In the rested state, HABD torque was significantly correlated with maximum hip-adduction velocity (r = −0.322, P = .049). In the fatigued state (Figure), HABD torque was correlated with maximum hip-adduction velocity (r = –0.393, P = .015), hip internal-rotation velocity (r = –0.410, P = .01), maximum knee-adduction (r = 0.385, P = .017), and maximum knee-adduction velocity (r = –0.378, P = .019). The percentage change in HABD torque was not significantly correlated (P ≥ .05) with the percentage change in any of the biomechanical variables.
In healthy, physically active males, an exhaustive running bout at 80% of o2max produced a 15% decrease in HABD torque. In addition, we observed fatigue-induced changes in biomechanical variables that were previously associated with running-related injury,8,10,11 including increased hip-adduction angle and knee-adduction (varus) and internal-rotation velocities. The fatigued state also elicited significant correlations that were not present during the rested state between HABD torque and the biomechanical variables of interest. Use of the fatigued state to uncover underlying, potentially injurious metrics is endorsed. Compared with control individuals, patients with iliotibial band syndrome displayed increased knee adduction after 30 minutes of running but not at the onset of running.30 Collectively, these findings support the need to evaluate theoretical frameworks for the development of running injuries in a fatigued state.
The influence of fatigue on HABD torque and, subsequently, the relationship between HABD torque and the biomechanical variables previously associated with running-related injury, were our primary interest in the current study. The decrease we noted in HABD torque (15%) was similar to that reported earlier after an exhaustive run (11%).10 Although HABD torque was correlated with peak hip adduction in participants with patellofemoral pain syndrome,10 we observed no correlation between these variables in our population of healthy males (rested state: r = –0.263, P = .10; fatigued state: r = –0.189, P = .24). Our findings support the healthy control group findings reported by Dierks et al10 (before a prolonged run: r = 0.017, P = .472; after a prolonged run: r = 0.051, P = .208). Thus, HABD weakness, which resulted from a fatiguing run in our investigation, was not related to the increased hip-adduction angle. Similarly, Pohl et al31 demonstrated no compensatory patterns in walking after a nerve block to simulate HABD weakness. Previous associations between HABD weakness and hip adduction in those with running-related injuries may not have been due to muscle weakness alone; pain may be related to compensatory patterns for increased hip adduction, not strength.21,22 Muscle weakness and pain from lower extremity overuse injury occur over an extended period, allowing compensatory patterns to develop.31,32 Decreases in strength from fatigue may not persist long enough for compensatory patterns to develop,31 which may explain the absence of a correlation between HABD torque and hip-adduction angle in our research.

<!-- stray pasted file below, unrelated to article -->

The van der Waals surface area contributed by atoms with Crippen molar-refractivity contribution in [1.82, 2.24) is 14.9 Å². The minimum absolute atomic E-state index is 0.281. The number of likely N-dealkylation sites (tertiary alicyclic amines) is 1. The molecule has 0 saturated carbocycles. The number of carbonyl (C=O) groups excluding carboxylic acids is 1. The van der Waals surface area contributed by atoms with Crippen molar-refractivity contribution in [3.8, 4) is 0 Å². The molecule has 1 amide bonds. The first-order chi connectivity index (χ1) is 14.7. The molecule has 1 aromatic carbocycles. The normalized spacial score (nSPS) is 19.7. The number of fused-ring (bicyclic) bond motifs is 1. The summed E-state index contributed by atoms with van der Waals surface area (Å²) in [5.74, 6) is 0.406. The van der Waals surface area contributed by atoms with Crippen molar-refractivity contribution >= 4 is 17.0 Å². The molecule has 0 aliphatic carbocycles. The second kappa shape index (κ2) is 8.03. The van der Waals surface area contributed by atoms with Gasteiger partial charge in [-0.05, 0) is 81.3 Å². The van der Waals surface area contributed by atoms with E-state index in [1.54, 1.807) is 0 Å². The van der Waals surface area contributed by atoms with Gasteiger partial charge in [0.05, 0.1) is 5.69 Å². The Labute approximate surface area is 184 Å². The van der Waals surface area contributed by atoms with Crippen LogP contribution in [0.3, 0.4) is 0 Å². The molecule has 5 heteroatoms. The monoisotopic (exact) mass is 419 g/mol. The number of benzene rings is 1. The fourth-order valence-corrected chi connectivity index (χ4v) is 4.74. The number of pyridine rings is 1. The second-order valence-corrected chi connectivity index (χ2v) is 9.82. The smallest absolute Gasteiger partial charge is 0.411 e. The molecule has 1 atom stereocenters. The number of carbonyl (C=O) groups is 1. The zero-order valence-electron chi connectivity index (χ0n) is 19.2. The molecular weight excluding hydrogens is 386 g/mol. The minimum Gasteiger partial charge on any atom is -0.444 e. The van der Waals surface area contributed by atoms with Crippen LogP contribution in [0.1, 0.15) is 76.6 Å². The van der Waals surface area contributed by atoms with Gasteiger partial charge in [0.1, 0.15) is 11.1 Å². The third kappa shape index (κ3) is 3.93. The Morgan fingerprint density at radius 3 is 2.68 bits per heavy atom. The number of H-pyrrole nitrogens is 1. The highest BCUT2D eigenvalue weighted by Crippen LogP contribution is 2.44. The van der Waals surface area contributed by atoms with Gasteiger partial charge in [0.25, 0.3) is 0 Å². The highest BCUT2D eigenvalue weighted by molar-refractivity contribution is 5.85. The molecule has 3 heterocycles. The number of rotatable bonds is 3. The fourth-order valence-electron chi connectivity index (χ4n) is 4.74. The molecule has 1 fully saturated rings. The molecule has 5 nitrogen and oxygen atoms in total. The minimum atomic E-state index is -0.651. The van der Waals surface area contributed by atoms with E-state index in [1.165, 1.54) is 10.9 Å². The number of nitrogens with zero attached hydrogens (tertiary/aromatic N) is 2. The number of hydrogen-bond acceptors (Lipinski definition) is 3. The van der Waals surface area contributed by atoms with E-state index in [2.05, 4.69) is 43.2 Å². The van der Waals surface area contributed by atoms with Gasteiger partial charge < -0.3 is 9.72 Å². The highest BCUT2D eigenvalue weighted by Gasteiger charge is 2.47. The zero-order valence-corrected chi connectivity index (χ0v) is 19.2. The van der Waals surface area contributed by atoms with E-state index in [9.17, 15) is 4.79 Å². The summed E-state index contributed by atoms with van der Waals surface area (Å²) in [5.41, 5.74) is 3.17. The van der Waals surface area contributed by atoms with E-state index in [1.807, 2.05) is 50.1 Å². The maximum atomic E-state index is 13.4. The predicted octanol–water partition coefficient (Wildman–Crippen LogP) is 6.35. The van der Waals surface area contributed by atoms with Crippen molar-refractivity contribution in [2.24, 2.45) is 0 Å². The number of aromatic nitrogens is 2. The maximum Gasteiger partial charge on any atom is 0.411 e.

The only peak angle significantly correlated with HABD torque was knee adduction in the fatigued state (r = 0.385, P = .017); in contrast, Dierks et al10 observed no relationship. However, different populations might have contributed to the contradictory findings, as Dierks et al10 studied a mixed-sex population (5 males, 15 females). Movement patterns associated with running-related injuries have differed between sexes.33,34 Furthermore, knee adduction was greater in males with patellofemoral pain syndrome than in male control participants and females with patellofemoral pain syndrome.34 Our fatigued-state findings occurred in a healthy population; future investigators should continue to evaluate knee adduction in relation to running-related injury in males.